Even a few months ago chaotic scenes took place in Sierra Leone on such occasions. Many relatives wanted their Ebola-dead not to be put into plastic bags and been taken away. Again and again the police came with tear gas. Meanwhile, the widespread education about Ebola via radio, street theater, house-to-house visits and poster campaigns shows more and more impact. People are increasingly willing to seek help. Auxiliary services such as grief assistants give them the opportunity to tie in traditions without putting themselves at risk. Information on this service are spread amongst others through the district administrations and their healthcare teams.

Nevertheless opinions are divided whether these are dignified burial conditions or not. There is a great social pressure in the communities: If a wife does not mourn loudly over her deceased husband or her deceased children, hugging and washing them, people may start talking bad about her. Grief must be publicly celebrated, if one does not want to lose his reputation as loyal family member.

Such deep-seated behaviors can not be changed overnight, no matter how long one appeals to sanity. Meanwhile, even the country’s president has called the population via television to suspend traditions and reintegrate them into everyday life not before the Ebola epidemic is gone. Unfortunately, I still hear almost on a daily basis of cases in which the dead were washed.

This article is a translation of Julias original article in German language.


Philippe translates Julias articles to English language so that more people can have access to her reports and information.

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Ebola triggers teenage pregnancy and child abuse in Port Loko District Sierra Leone

Last weeks‘ Friday I stumbled upon the cover of the Standard Times – a local newspaper from Sierra Leone. It read: „Teenage pregnancy ruins Port Loko district“. In the first glimps I thought this was not related to the Ebola outbreak, but then to my surprise I read the following lines:

It is a truism that the outbreak of the Ebola pestilence in the country has not only ravaged the socio-economic fabric, nook and cranny of our settlements, but it has also left a host of the population of the girl child in the rural communities in a fit of child rights abuses and violations and as a result 80% of those children that are holidaying in the Ebola menace are presently been affected with teenage pregnancy whilst a greater % of them are in the family way.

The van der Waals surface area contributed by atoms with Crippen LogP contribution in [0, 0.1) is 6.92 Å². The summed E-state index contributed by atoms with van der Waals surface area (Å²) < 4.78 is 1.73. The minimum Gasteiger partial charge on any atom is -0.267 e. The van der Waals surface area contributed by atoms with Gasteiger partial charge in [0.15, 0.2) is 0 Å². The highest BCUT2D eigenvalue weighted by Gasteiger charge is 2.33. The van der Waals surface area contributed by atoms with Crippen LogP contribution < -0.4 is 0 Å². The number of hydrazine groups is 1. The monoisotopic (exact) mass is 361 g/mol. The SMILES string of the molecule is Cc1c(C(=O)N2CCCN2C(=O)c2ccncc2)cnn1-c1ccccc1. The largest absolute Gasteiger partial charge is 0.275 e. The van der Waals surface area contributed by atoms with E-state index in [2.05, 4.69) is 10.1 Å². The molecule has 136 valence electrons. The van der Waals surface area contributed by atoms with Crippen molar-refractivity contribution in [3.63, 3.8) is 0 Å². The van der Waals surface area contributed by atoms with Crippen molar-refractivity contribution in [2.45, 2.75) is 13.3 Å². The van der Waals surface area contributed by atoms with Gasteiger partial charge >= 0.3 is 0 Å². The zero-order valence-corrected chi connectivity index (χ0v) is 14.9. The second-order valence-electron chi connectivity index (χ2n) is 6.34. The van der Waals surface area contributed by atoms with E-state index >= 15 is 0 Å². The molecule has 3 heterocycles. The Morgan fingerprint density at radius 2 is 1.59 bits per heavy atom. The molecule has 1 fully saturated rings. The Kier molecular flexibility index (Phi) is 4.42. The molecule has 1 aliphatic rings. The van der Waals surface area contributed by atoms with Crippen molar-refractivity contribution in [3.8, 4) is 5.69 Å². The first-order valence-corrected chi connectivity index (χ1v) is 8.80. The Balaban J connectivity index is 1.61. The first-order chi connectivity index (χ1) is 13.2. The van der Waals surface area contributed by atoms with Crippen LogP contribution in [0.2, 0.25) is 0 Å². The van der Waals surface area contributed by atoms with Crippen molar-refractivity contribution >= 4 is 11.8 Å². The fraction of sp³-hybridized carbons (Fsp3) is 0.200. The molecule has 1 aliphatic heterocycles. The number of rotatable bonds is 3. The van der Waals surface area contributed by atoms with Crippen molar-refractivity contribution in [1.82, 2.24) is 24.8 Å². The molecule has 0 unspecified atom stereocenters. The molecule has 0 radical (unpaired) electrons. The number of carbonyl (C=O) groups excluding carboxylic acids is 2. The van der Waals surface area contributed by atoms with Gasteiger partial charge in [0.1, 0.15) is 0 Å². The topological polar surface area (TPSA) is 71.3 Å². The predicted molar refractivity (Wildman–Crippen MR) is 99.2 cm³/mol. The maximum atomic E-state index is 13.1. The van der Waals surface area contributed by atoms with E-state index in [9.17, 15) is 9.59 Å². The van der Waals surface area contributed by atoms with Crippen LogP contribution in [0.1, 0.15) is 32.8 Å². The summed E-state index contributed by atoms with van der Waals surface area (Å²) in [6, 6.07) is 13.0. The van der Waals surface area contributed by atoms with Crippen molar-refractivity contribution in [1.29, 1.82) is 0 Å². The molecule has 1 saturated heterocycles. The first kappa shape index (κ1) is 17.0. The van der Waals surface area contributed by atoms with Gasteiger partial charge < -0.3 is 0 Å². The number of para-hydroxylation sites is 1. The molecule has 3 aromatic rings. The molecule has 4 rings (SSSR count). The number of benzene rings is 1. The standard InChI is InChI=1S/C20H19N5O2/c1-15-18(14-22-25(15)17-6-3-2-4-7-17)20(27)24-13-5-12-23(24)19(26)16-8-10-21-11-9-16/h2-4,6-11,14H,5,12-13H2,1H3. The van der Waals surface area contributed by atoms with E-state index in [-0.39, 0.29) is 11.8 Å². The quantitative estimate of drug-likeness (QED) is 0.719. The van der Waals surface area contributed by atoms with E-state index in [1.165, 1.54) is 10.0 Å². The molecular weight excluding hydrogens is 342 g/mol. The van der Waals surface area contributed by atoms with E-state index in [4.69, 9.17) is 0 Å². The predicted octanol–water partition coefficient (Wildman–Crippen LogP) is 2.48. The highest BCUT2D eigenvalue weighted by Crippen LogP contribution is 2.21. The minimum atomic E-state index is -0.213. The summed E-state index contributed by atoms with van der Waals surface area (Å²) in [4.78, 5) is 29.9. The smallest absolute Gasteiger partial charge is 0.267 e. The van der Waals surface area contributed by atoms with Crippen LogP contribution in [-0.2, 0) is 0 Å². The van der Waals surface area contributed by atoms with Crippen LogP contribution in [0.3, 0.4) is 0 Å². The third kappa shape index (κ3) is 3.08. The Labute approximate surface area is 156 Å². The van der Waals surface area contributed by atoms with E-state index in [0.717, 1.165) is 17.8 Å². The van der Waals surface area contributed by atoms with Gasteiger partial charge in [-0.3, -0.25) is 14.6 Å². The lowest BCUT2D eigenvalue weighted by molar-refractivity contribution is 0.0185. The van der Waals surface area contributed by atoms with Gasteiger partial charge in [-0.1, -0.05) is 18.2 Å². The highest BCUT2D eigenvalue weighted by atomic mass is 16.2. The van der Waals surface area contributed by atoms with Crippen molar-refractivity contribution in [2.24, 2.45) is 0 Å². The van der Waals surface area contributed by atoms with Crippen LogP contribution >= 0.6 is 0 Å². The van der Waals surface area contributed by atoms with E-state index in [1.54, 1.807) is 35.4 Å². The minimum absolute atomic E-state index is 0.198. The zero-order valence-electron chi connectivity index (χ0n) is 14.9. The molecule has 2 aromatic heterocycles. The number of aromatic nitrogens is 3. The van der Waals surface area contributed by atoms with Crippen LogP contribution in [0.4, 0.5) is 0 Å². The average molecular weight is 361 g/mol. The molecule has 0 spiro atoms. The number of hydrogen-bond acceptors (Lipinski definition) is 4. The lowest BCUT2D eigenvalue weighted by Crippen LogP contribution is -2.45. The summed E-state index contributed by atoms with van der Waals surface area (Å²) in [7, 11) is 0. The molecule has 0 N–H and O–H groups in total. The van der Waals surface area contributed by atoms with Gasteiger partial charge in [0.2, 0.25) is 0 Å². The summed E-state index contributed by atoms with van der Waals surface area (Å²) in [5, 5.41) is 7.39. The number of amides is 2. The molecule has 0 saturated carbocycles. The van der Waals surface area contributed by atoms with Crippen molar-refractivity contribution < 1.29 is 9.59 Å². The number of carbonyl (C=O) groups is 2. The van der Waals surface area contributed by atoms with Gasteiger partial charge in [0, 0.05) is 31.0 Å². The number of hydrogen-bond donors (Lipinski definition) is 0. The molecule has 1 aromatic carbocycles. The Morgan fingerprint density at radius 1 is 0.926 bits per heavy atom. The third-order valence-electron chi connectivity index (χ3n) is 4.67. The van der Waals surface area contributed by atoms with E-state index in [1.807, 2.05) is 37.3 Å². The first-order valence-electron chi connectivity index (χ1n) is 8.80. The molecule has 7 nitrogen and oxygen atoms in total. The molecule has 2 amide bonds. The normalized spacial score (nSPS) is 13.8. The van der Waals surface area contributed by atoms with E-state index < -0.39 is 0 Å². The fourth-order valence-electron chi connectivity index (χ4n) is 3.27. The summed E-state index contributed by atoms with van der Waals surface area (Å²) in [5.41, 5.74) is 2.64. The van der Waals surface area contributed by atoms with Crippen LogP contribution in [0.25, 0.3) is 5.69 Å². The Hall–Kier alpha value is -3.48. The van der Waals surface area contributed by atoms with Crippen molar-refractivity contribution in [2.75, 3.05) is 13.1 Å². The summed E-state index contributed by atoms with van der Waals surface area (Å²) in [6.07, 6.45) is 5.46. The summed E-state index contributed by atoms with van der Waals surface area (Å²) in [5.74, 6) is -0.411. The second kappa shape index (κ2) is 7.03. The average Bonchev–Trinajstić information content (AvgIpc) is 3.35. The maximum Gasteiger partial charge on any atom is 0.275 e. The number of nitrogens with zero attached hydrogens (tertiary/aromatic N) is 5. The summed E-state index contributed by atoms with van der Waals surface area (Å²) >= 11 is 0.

Here is the original news paper article about teenager pregnancy. Click to enlarge
Here is the original news paper article about teenager pregnancy. Click to enlarge.

If you read further you will find that almost all girls of the village have been victims of sexual abuse by the inhabitants. This happened partly with the consent of their parents which are in need of help by the perpetrators (farmers, traders, colleagues,…) in order to work on the fields. According to the article, education of the girls is not highly appreciated by their parents who are trying to bring workers inside the family by offering their daughters.

I am honestly shocked by this article. I have been wondering for a long time how big the socioeconomic consequences of the Ebola outbreak would be since over the last months schools and universities are closed down. But it never came to my mind that a virus like Ebola would lead to a rapid increase in child abuse. All kids have to stay at home nowadays. They have no occupation. Parents and relatives have  to continue to make a living. So, often the kids are without protection. At least, over the last couple of weeks, there was a educational radio station created.

One thing is very obvious to me. The Ebola outbreak will have severe long term consequences for Liberia and Sierra Leone. I think no one can currently foresee how deeply the countries will be affected in the long-run. My organization has already released a report about the non-medical impacts of the Ebola outbreak which mainly focuses on economical topics like food supply. The large scale of the social impacts can in my opinion currently not be predicted, but should not be forgotten.

This article is a translation of Julia’s original article in German language.


Rene ist PhD Student und blogger. Er setzt sich fuer freies Wissen und freie Bildung ein. Dadurch ist er auf wikiversity, wikimedia commons und gelegentlich auf der Wikipedia aktiv. Er unterstuetzt Julia ihre Erfahrungen aus Sierra Leone zu verbreiten.